European inventors currently spend 10 times as much protecting their ideas as their US counterparts. But now the EU wants to make patent protection easier and less expensive for the bloc's inventors.
Protecting your product across the EU is costly and complex
The economic crisis hasn't put European companies and independent inventors off investing into research and development. Judged by the some 60,000 patents issued so far this year in Germany, the country's is on track to meet 2009's total.
"Companies followed experts' advice and continued investing in new products - even though we were in the middle of a crisis," Bettina Berner of the German Patent and Trade Mark Office (DPMA) said on Thursday at the opening ceremony of the 62nd edition of the inventors' trade fair IENA in Nuremberg.
Hoping for a break through
Some 800 products, like an unpoppable tire, are on display at the IENA trade fair
Inventors from 37 countries are currently presenting some 800 new products at the fair, which the organizers said is the largest of its kind in the world.
Rollerblades, the folding bicycle and inflatable water wings are some of products that went on to conquer the world after being presented in Nuremberg. Like their successful predecessors, many inventors at this year's fair are hoping for break-through deals with the industry so their products can be mass-produced.
Shaky hands? No problem!
The Willomat tray lets the clumsy wait tables - without worrying guests
Bernhard Haehnsen is one such inventor. The former ship's captain grew tired moping up after glasses spilled their contents as his ship pitched on the high seas. His neighbor Barbara Willomat designed a way to stabilize glasses and cups on trays. Special suction cups which can be fixed on a tray hold retainers in different shapes and sizes.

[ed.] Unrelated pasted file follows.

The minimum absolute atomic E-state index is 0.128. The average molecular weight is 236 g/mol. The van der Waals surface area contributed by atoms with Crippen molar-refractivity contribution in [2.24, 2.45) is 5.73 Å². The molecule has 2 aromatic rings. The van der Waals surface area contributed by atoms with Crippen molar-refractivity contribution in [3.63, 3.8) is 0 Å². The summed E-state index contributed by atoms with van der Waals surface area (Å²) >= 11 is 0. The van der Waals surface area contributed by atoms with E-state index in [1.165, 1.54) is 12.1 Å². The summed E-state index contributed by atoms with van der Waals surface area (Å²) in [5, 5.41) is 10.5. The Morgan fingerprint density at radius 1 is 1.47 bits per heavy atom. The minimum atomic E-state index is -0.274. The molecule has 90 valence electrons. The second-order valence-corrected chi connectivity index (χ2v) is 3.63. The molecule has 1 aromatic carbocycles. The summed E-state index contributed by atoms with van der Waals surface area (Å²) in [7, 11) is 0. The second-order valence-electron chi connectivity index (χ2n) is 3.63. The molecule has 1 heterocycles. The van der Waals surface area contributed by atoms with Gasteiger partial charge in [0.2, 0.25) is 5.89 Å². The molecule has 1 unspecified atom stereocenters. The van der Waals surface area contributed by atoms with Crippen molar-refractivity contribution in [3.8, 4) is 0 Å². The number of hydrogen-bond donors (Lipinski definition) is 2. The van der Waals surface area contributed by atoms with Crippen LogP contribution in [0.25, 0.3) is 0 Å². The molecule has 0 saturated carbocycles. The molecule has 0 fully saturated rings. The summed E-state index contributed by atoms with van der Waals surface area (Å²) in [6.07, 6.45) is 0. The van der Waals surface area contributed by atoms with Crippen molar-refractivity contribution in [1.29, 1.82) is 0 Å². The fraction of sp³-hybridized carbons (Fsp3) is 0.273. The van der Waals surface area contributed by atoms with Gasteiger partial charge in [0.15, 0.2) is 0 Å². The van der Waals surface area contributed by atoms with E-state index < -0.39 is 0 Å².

"When you're carrying beer glasses on a tray across wobbly grass in a beer garden, the glasses break easily if you don't attach them," Haehnsen said, adding that the Willomat tray could also facilitate work in hospitals and help anyone with shaky hands.
Register first, then show it
Moreau's idea came when he saw a report about delayed flights
Other products on display at IENA this year include a foldable chair attached to a suitcase, invented by 12-year-old Johannes von Moreau, and a remote control for model sports cars which can be used with one hand rather than two.
The two inventors Kevin Hummel and Nicolas Rathauser have registered their product with the Munich-based German Patent Office (DPMA) already. That's a step experts strongly recommend.
"Many independent inventors don't have their products registered before they present them at a trade fair," said DPMA spokesperson Berner.
Lengthy, costly patent process
But inventors who want to protect their product in more than one European country currently have to undergo a tedious and costly process that begins with registration at the European Patent Office.
Inventors register their products here: the European Patent Office in Munich
"You have to decide in how many countries you want to have your patent validated," Heinrich Dornbusch, a consultant with German patent marketing agency ProVendis, told Deutsche Welle. "Currently you have to do that separately in every single member state. This means you have to invest a lot of time and money."
The costs for registering a product in 13 of the EU's 27 countries, for instance, can easily amount to more than 20,000 euros ($28,000) - 10 times the cost of a patent in the United States, according to Dornbusch
Three languages sufficient
The laborious validation process needs simplification, said Stefaan de Rynck from the Internal Market and Services division at the European Commission.
"We want to get rid of the procedure where you have to translate a patent into all languages in order for it to be valid," he told Deutsche Welle. "Patents should be valid across the EU if they are in English, French or German."
This would considerably lower registration costs as the largest part currently goes into translating the relevant documents into the individual countries' languages.
Authors: Nina Haase, Brigitta Moll (dpa, ap)
Editor: Sean Sinico